X marks the what?

The peak on the left indicates an excess of events consistent with the X(4140) state, which could be a new type of particle composed of two quarks and two antiquarks. A second possible excess can also be seen, although this is more consistent with a background fluctuation.

Physicists at particle colliders often perform searches for specific particles that are predicted to exist in our models. The Higgs boson is an excellent example of such a focused search effort, and indeed we found it in the end! However, this isn’t always the way that science works. Sometimes there are surprises, discoveries of new particles that aren’t expected and that don’t fit within our existing theories. Such findings can challenge our understanding of the universe.

In recent years, there have been several observations and hints of this kind: a class of particle that appears to stretch our comprehension of the way that quarks interact. We currently know of only two ways that quarks combine into composite particles, either in quark-antiquark pairs ("mesons") or in threesomes ("baryons") like the proton. The “new” particles behave like mesons, but their properties show that there must be some other quarks inside as well: We could be seeing four-quark states for the first time! These unexpected particles are so mysterious that they are called simply X, Y or Z states in the official listings, and scientists are working hard to understand and identify them more fully.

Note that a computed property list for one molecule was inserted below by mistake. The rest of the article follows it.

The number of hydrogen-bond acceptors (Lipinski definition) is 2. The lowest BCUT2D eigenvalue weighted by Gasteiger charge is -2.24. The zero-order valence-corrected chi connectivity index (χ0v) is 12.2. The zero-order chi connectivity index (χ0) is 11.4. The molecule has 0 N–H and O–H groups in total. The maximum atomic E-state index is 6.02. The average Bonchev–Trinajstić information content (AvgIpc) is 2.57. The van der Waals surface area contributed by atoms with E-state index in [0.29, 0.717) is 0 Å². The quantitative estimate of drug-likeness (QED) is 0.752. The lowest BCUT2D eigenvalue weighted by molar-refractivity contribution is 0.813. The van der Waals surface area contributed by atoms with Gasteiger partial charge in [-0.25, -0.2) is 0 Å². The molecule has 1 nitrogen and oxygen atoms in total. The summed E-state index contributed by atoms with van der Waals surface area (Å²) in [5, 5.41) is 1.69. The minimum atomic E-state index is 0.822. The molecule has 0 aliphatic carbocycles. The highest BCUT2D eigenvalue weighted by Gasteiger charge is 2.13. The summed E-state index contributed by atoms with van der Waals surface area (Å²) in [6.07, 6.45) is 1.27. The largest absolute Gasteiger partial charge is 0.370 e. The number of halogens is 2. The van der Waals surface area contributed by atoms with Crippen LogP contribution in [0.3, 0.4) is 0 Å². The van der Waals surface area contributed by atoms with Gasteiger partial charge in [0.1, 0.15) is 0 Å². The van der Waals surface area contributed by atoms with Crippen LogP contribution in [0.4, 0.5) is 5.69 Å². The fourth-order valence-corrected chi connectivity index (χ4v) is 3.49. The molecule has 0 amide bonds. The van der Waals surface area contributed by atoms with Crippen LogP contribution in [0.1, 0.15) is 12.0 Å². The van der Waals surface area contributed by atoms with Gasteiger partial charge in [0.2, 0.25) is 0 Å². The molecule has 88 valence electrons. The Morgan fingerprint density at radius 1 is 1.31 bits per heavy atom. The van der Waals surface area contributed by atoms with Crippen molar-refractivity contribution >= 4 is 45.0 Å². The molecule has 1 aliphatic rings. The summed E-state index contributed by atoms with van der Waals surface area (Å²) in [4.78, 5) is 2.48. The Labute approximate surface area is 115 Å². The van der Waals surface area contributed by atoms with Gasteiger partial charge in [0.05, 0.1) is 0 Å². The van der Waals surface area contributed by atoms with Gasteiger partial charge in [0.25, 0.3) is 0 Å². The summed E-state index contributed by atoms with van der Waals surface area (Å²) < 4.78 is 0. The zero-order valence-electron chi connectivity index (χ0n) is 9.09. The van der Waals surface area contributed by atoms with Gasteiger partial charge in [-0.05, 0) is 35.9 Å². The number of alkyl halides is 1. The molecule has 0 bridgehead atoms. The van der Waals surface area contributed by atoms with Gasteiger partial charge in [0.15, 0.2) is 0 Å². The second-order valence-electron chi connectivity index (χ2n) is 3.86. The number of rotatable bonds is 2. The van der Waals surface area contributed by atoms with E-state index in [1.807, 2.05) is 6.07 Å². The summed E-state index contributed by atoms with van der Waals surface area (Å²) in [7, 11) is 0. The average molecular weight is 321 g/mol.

Inspired by one of these hints from the CDF collaboration, a new search at the DZero experiment looks for the snappily named X(4140) state decaying into a charm-anticharm meson and a strange-antistrange meson. The analyzers indeed see an excess of possible signal events, sharply peaked in mass, consistent with this fledgling state, with less than a 0.3 percent chance that it is a natural fluctuation of background events.

Interestingly, while the CDF and DZero results agree, additional searches from other experiments in Europe and Japan give inconclusive results, and so the X(4140) enigma goes on: Further work is needed before the state can be confirmed. This shows the value of building and operating independent experiments, allowing measurements like this to be cross-checked and fully investigated. By combining information from all the different particle accelerators, we hope to compile a list of these "exotic" end-of-alphabet states and maybe even add a third sibling to the meson and baryon family.

Mark Williams

These physicists all made major contributions to this analysis.
The chairperson (left) and deputy chairperson (right) of the DZero Institutional Board, which represents the interests of 72 institutions from 18 nations that make up the DZero collaboration. The IB sets the rules that govern this collaboration, liaising with the spokespeople on important matters to guide the good ship DZero on its scientific exploration.